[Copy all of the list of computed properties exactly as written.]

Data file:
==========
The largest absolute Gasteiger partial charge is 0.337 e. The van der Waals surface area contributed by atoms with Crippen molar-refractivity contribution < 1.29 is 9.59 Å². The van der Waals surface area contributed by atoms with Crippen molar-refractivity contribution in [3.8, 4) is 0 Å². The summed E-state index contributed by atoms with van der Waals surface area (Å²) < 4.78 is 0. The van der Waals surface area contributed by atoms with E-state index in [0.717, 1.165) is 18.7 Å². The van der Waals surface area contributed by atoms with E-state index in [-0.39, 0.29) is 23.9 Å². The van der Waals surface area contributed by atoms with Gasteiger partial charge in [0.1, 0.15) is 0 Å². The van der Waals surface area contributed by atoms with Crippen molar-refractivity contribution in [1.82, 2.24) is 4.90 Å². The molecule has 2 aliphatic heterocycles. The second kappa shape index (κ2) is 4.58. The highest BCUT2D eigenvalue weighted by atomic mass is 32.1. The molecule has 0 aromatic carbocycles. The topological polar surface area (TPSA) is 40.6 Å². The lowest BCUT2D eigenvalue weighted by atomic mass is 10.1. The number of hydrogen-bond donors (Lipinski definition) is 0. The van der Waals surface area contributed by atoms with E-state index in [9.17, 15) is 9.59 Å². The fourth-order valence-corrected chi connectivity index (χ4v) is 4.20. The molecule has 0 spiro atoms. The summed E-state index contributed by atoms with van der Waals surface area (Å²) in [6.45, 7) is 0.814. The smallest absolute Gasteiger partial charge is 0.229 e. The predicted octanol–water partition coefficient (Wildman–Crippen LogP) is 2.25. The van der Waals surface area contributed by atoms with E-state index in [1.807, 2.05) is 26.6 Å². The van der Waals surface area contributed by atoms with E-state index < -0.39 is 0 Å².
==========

The largest absolute Gasteiger partial charge is 0.337 e. The van der Waals surface area contributed by atoms with Crippen molar-refractivity contribution < 1.29 is 9.59 Å². The van der Waals surface area contributed by atoms with Crippen molar-refractivity contribution in [3.8, 4) is 0 Å². The summed E-state index contributed by atoms with van der Waals surface area (Å²) < 4.78 is 0. The van der Waals surface area contributed by atoms with E-state index in [0.717, 1.165) is 18.7 Å². The van der Waals surface area contributed by atoms with E-state index in [-0.39, 0.29) is 23.9 Å². The van der Waals surface area contributed by atoms with Gasteiger partial charge in [0.1, 0.15) is 0 Å². The van der Waals surface area contributed by atoms with Crippen molar-refractivity contribution in [1.82, 2.24) is 4.90 Å². The molecule has 2 aliphatic heterocycles. The second kappa shape index (κ2) is 4.58. The highest BCUT2D eigenvalue weighted by atomic mass is 32.1. The molecule has 0 aromatic carbocycles. The topological polar surface area (TPSA) is 40.6 Å². The lowest BCUT2D eigenvalue weighted by atomic mass is 10.1. The number of hydrogen-bond donors (Lipinski definition) is 0. The van der Waals surface area contributed by atoms with E-state index in [9.17, 15) is 9.59 Å². The fourth-order valence-corrected chi connectivity index (χ4v) is 4.20. The molecule has 0 spiro atoms. The summed E-state index contributed by atoms with van der Waals surface area (Å²) in [6.45, 7) is 0.814. The smallest absolute Gasteiger partial charge is 0.229 e. The predicted octanol–water partition coefficient (Wildman–Crippen LogP) is 2.25. The van der Waals surface area contributed by atoms with E-state index in [1.807, 2.05) is 26.6 Å². The van der Waals surface area contributed by atoms with E-state index < -0.39 is 0 Å².